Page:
New Health Fears Over Surge In Autism
The number of children in Britain with autism is far higher than previously thought, according to dramatic new evidence by the country’s leading experts in the field.
A study, as yet unpublished, shows that as many as one in 58 children may have some form of the condition, a lifelong disability that leads to many sufferers becoming isolated because they have trouble making friends and often display obsessional behaviour.
Seven academics at Cambridge University, six of them from its renowned Autism Research Centre, undertook the research by studying children at local primary schools. Two of the academics, leaders in their field, privately believe that the surprisingly high figure may be linked to the use of the controversial MMR vaccine. That view is rejected by the rest of the team, including its leader, the renowned autism expert, Professor Simon Baron-Cohen.
The team found that one in 58 children has either autism or a related autistic spectrum disorder. Nationwide, that could be as many as 210,000 children under 16. The research is significant because that figure is well above the existing estimate of one in 100, which specialist bodies such as the National Autistic Society have until now accepted as correct. It is also significantly more than the previous highest estimate of one in 86, which was reported in research published last year in the Lancet.
Some experts who previously explained the rise in autism as the result of better diagnosis and a broader definition of the condition now believe the upward trend revealed by studies such as this indicates that there has been a real rise in the numbers of children who are affected by it. Although the new research is purely statistical and does not examine possible explanations for the rise, two of the authors believe that the MMR jab, which babies receive at 12 to 15 months, might be partly to blame. Dr Fiona Scott and Dr Carol Stott both say it could be a factor in small numbers of children.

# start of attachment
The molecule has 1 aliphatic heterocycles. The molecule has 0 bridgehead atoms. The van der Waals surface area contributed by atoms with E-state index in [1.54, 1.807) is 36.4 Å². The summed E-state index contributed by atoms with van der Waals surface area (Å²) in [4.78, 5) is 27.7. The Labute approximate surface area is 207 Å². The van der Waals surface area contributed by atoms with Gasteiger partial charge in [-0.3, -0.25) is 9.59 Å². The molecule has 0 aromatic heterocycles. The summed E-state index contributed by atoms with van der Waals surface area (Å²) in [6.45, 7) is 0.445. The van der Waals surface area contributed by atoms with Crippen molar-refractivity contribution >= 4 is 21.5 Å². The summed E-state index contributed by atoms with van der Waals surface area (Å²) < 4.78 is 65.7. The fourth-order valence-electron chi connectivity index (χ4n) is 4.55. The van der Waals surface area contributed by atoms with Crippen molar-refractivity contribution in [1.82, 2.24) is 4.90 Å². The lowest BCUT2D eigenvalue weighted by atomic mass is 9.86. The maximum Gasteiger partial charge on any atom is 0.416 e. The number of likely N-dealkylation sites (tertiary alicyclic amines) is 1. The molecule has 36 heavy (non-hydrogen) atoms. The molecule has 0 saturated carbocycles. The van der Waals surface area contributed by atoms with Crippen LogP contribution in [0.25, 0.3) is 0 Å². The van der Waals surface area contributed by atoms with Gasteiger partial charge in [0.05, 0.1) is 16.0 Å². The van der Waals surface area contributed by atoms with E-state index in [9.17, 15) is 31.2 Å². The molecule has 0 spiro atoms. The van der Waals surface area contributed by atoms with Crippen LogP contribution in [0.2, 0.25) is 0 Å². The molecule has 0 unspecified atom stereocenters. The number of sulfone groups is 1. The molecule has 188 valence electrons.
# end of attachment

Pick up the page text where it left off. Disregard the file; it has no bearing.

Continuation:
Professor Baron-Cohen, director of the centre and the country’s foremost authority on the condition, said he did not believe there was any link between the three-in-one vaccination and autism. Genetics, better recognition of the condition, environmental factors such as chemicals and children’s exposure to hormones in the womb, especially testosterone, were more likely to be the cause, he commented. ‘As for MMR, at this point one can conclude that evidence does not support the idea that the MMR causes autism.’
Baron-Cohen and his team studied the incidence of autism and autistic spectrum disorders among some 12,000 children at primary school in Cambridgeshire between 2001 and 2004. He was so concerned by the one in 58 figure that last year he proposed informing public health officials in the county.
Controversy over the MMR jab erupted in 1998 after Dr Andrew Wakefield, a gastroenterologist at the Royal Free Hospital in north London, said he no longer believed it was safe and might cause autism and inflammatory bowel disease in children. Many parents panicked and MMR take-up fell dramatically. More families opted to have their child immunised privately through three separate injections to avoid the possibility of their immune system being overloaded by the MMR jab, thus leaving them at greater risk of infections.
The medical and scientific establishment denied Wakefield’s claim, described research he had co-authored as ‘bad science’, and sought to reassure the public, with limited success. Wakefield and two former Royal Free colleagues are due to appear before the General Medical Council next week to answer charges relating to the 1998 research. The trio could be struck off.